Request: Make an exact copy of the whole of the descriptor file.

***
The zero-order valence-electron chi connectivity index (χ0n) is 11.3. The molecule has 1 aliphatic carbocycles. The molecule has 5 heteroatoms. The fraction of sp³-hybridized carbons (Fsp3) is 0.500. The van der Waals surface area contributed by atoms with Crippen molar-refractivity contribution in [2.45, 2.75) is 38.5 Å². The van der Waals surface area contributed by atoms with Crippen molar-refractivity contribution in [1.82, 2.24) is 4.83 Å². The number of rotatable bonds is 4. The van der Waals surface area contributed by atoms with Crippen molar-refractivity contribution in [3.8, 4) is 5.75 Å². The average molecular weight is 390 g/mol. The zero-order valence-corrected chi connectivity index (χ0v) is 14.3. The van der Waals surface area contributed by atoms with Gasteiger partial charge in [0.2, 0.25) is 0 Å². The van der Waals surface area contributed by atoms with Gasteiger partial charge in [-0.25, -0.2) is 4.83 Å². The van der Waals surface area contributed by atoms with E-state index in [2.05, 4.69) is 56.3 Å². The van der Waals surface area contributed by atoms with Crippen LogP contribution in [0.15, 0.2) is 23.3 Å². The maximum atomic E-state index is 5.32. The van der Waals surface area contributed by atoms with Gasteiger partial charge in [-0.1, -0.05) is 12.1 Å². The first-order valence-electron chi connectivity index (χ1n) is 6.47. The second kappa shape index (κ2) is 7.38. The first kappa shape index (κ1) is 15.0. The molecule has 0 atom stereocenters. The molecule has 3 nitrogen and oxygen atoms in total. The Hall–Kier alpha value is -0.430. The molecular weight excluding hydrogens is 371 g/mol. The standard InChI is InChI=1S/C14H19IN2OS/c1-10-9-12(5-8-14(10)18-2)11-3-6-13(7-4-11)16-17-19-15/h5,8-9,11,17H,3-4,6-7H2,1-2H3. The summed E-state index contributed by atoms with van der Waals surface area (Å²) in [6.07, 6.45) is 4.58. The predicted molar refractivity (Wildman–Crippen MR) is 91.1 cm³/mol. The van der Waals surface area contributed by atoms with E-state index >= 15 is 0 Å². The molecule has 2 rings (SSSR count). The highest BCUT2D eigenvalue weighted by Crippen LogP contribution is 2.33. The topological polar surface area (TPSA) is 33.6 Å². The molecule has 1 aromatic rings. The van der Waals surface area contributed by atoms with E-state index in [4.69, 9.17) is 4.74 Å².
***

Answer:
The zero-order valence-electron chi connectivity index (χ0n) is 11.3. The molecule has 1 aliphatic carbocycles. The molecule has 5 heteroatoms. The fraction of sp³-hybridized carbons (Fsp3) is 0.500. The van der Waals surface area contributed by atoms with Crippen molar-refractivity contribution in [2.45, 2.75) is 38.5 Å². The van der Waals surface area contributed by atoms with Crippen molar-refractivity contribution in [1.82, 2.24) is 4.83 Å². The number of rotatable bonds is 4. The van der Waals surface area contributed by atoms with Crippen molar-refractivity contribution in [3.8, 4) is 5.75 Å². The average molecular weight is 390 g/mol. The zero-order valence-corrected chi connectivity index (χ0v) is 14.3. The van der Waals surface area contributed by atoms with Gasteiger partial charge in [0.2, 0.25) is 0 Å². The van der Waals surface area contributed by atoms with Gasteiger partial charge in [-0.25, -0.2) is 4.83 Å². The van der Waals surface area contributed by atoms with E-state index in [2.05, 4.69) is 56.3 Å². The van der Waals surface area contributed by atoms with Crippen LogP contribution in [0.15, 0.2) is 23.3 Å². The maximum atomic E-state index is 5.32. The van der Waals surface area contributed by atoms with Gasteiger partial charge in [-0.1, -0.05) is 12.1 Å². The first-order valence-electron chi connectivity index (χ1n) is 6.47. The second kappa shape index (κ2) is 7.38. The first kappa shape index (κ1) is 15.0. The molecule has 0 atom stereocenters. The molecule has 3 nitrogen and oxygen atoms in total. The Hall–Kier alpha value is -0.430. The molecular weight excluding hydrogens is 371 g/mol. The standard InChI is InChI=1S/C14H19IN2OS/c1-10-9-12(5-8-14(10)18-2)11-3-6-13(7-4-11)16-17-19-15/h5,8-9,11,17H,3-4,6-7H2,1-2H3. The summed E-state index contributed by atoms with van der Waals surface area (Å²) in [6.07, 6.45) is 4.58. The predicted molar refractivity (Wildman–Crippen MR) is 91.1 cm³/mol. The van der Waals surface area contributed by atoms with E-state index >= 15 is 0 Å². The molecule has 2 rings (SSSR count). The highest BCUT2D eigenvalue weighted by Crippen LogP contribution is 2.33. The topological polar surface area (TPSA) is 33.6 Å². The molecule has 1 aromatic rings. The van der Waals surface area contributed by atoms with E-state index in [4.69, 9.17) is 4.74 Å².